Tuesday, May 24, 2011

Baby Behavior around the World: Key Caregivers of Babies Part 2

By Jennifer Goldbronn

Last time, we shared the first installment in this series called Baby Behavior around the World. We featured differences in the key caregivers of infants and children within several different cultures. Of course, any discussion of caregivers must include parents! In this post, we'll share what we've learned about how mothers' and fathers' roles have changed within the United States and beyond.

Caregiving Roles of Mothers

In the U.S. and other countries, many caregivers are facing the challenge of balancing career and family life in these tough economic times. Increasing numbers of U.S. mothers with young children are working and statistics show that 55% of mothers with a child under 1 year old work, compared to 31% in 1976. These changes force moms to seek alternative methods of childcare with grandparents, neighbors in the community or childcare in homes or centers. Other Western countries show similar findings.

In the majority of developing countries, mothers are responsible for childcare. In Nepal, working mothers in urban areas have less support from extended family than those in other areas. One study in Nepal found that working mothers relied more on their own older children (mostly girls) to care for their younger siblings. Among families who had an adult (non-mom) care for their children, the husband was the most common caregiver, followed by mothers-in-law and neighbors. On the other hand, non-working mothers were more likely to live in extended families and depend on other adults living in the same household to provide childcare.

Trends for Father as Caregiver

The role of father as primary caregiver has changed considerably over the past several decades, and research shows that today’s dads are committing more time to caring for their children than their own fathers did when they were growing up. In past posts, we discussed the changing role of fathers in the U.S. in their children’s lives and the growing number of stay-at-home dads, but is the role of “father” changing in other countries as well? Different cultures continue to instill fatherhood with different meanings. For example, in West Africa, fathers have little paternal involvement, but work to create their children's future social status by establishing social connections within their clan. Mothers and fathers of the Aka hunter-gatherers (of Central Africa) show an equal amount of affection and care for their infants while in some Brazilian communities, fathers are idealized as disciplinary, authoritative figures whose main role is to provide financial security. Studies do show that times are changing as the role of fathers is influenced by educational efforts (http://fatherhood.gov/ and http://www.fatherhood.org/) and increasing urbanization in developing countries.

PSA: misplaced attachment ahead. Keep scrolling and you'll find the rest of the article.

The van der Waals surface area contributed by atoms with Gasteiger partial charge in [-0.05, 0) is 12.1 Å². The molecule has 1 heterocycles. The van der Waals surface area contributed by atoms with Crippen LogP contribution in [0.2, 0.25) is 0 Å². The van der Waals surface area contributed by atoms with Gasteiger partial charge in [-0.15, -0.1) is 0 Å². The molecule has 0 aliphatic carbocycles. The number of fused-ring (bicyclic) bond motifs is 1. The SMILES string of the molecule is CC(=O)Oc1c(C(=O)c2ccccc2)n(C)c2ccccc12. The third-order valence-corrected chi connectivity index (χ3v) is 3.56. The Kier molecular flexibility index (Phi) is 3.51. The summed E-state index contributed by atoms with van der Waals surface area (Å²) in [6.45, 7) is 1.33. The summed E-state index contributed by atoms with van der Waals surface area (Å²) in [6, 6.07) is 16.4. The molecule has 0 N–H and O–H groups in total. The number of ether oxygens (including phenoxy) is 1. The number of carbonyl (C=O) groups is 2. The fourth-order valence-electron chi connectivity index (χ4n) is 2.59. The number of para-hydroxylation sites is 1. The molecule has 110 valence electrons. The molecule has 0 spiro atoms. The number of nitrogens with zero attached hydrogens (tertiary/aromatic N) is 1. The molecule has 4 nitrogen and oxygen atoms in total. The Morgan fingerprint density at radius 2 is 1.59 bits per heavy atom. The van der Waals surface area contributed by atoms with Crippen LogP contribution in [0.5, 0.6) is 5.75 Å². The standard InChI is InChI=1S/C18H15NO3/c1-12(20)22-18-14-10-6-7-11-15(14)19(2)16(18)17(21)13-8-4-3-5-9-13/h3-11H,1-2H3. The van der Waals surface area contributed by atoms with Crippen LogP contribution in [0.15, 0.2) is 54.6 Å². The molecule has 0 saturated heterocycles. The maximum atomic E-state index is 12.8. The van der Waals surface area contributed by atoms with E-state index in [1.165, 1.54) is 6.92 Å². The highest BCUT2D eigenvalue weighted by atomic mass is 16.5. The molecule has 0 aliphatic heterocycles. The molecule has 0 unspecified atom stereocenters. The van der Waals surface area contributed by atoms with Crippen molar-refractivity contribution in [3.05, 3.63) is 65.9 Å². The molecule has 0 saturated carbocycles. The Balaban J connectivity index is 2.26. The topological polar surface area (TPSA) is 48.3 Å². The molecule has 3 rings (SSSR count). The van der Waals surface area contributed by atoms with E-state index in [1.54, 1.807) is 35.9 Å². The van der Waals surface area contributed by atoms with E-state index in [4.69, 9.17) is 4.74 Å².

My Story

The role of caregiver has been played by many different supportive friends and family members as my daughter Lily now reaches the age of 4. I was lucky enough to stay home for her first few months of life and when I returned to work, my sister-in-law cared for Lily as I worked part-time. Loving mothers continued to enter our lives and play a key role in caring for our little girl. Changes in the economy led to my husband’s current role of stay-at-home dad (probably the most challenging job of his life!) Long story short; it’s true; it does take a village to raise a child, even in the United States.

References and Resources:

1. Rasmussen, S. Children Dynamics: Anthropological Insights. Culture and Psychology. 2009;15(4): 433-449.
2. Morello, Carol (2010, Sept. 9). Grandparents increasingly fill the need as caregivers. Retrieved from http://www.washingtonpost.com/wp-dyn/content/article/2010/09/09/AR2010090904076.html, 19 May 2011.
3. Hawkes, K. Human longevity: the grandmother effect. Nature. 2004;428:128–129.
4. USAID for the American People. Grandmothers: A learning Institution. Prepared by Judi Aubel, PhD., MPH, The Grandmother Project. August 2005.
5. Engle, P. Fathers’ Involvement with Children: Perspectives from Developing Countries, Social Policy Report. Society for Research in Child Development.1998;Volume XII, Number 1.
6. Golden, AG. Fathers’ Frames for Childrearing: Evidence Toward a “Masculine Concept of Caregiving”. Journal of Family Communication. 2007;7(4):265-285.
7. Bureau of Labor Statistics (2011, April 18). Labor Force Statistics from the Current Population Survey: Earnings by demographics. Retrieved from http://www.bls.gov/cps/earnings.htm#demographics.
8. Nakahara S, et al. Availability of Childcare Support and Nutritional Status of Children of Non-working and Working Mothers in Urban Nepal. Am J Hum Biol. 2006;18(2):169-81.

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